StephenWestSussex    on 2 July 2018

Not explosions but leaks - I had two instances last year of petrol pouring onto the road from my Skoda Superb, and pressurised fuel gushing out when I eased the cap. Another owner had a similar problem and we believe it was narrowed down to an 'AHK' valve. Lot of (warranty) work to resolve it. I had to call the Fire brigade second time because of danger of explosion with the amount of fuel. So it may have been 'fake news', but the complexity of modern cars does sometimes lead to undesirable outcomes.

Edited by Stephen Hales on 02/07/2018 at 15:49

lesatwa5    on 2 July 2018

With regard to Dr Teeth's post explaining the flammabilty of vapours in air, here is my offering:

Flammable vapours have an "explosive range", defined by the upper and lower explosive limits:

The lower explosive limit (LEL) is the lowest concentration of gas or vapour which will burn or explode if ignited.

The upper explosive limit (UEL) is the highest concentration of gas or vapour which will burn or explode if ignited.

So,between the LEL and the UEL, there is a window of concentration where the mixture is explosive. Below the LEL, the mixture is too lean to burn. Above the UEL, the mixture is too rich to burn.

It is also important to emphasise that it is not enough just to be in the explosive range for an explosion to occur- there must also be a source of ignition present.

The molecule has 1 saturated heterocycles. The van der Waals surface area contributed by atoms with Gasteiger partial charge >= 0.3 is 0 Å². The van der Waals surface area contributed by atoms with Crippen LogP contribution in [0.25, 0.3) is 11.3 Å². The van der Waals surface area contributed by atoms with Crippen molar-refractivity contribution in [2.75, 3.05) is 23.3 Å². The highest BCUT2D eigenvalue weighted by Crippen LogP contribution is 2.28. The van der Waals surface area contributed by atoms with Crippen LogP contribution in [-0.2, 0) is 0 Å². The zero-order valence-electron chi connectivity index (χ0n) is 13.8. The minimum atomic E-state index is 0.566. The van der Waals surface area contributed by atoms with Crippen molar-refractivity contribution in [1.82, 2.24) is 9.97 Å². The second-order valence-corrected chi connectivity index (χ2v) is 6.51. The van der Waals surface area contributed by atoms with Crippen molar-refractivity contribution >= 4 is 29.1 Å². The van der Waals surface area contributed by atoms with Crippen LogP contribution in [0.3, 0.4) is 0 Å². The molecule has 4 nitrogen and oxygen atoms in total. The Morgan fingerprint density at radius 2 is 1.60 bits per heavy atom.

As far as the relative compressibility of vapours and liquids are concerned it is true that, unlike gases or vapours, liquids are relatively incompressible. However, in industries where pressure vessels are used, and are certified to a particular pressure specification, they are generally tested against that specification by pressurising the system with water. If the vessel fails during such testing, then the water will be released from the failure point – but this is not an “explosive” event.

If the vessel were to be tested using say, air instead of water, and similarly failed, the stored energy release from the compressed gas would be very significant, and very hazardous. This would be an “explosive event”.

Given the above, if a tank completely full of petrol is subjected to excessive heat flux (and the tank is not freely-venting) then the expanding liquid could cause the tank to fail. This in itself would not be an “explosive” event.

The concentration of vapour above a liquid is a function of the vapour pressure expressed by that liquid, and this is a function of the temperature of the liquid.

Generally speaking, the higher the temperature, the higher that vapour pressure, and concentration of the vapour in the headspace above the liquid will be.

Dr Les.

Model Flyer    on 3 July 2018

We had lessons in science at shcool that would de-bunk this story, probably not taught these days due to the health and safety people /snowflakes . A tin filled with gas or flammable vapour with a hole on the top . The gas that escaped from this hole was ignited and left . Once the ratio of air and vapour in the tin was correct the mixture exploded and the tin went sky ward . Simple science, as Dr Les says its the vapour that burns or explodes and this has to be within a cirtain vapour :air ratio . A more worrying problem is that most of this generation are addicted to their mobile phones etc and believe everything they read on FB, youtube and social media..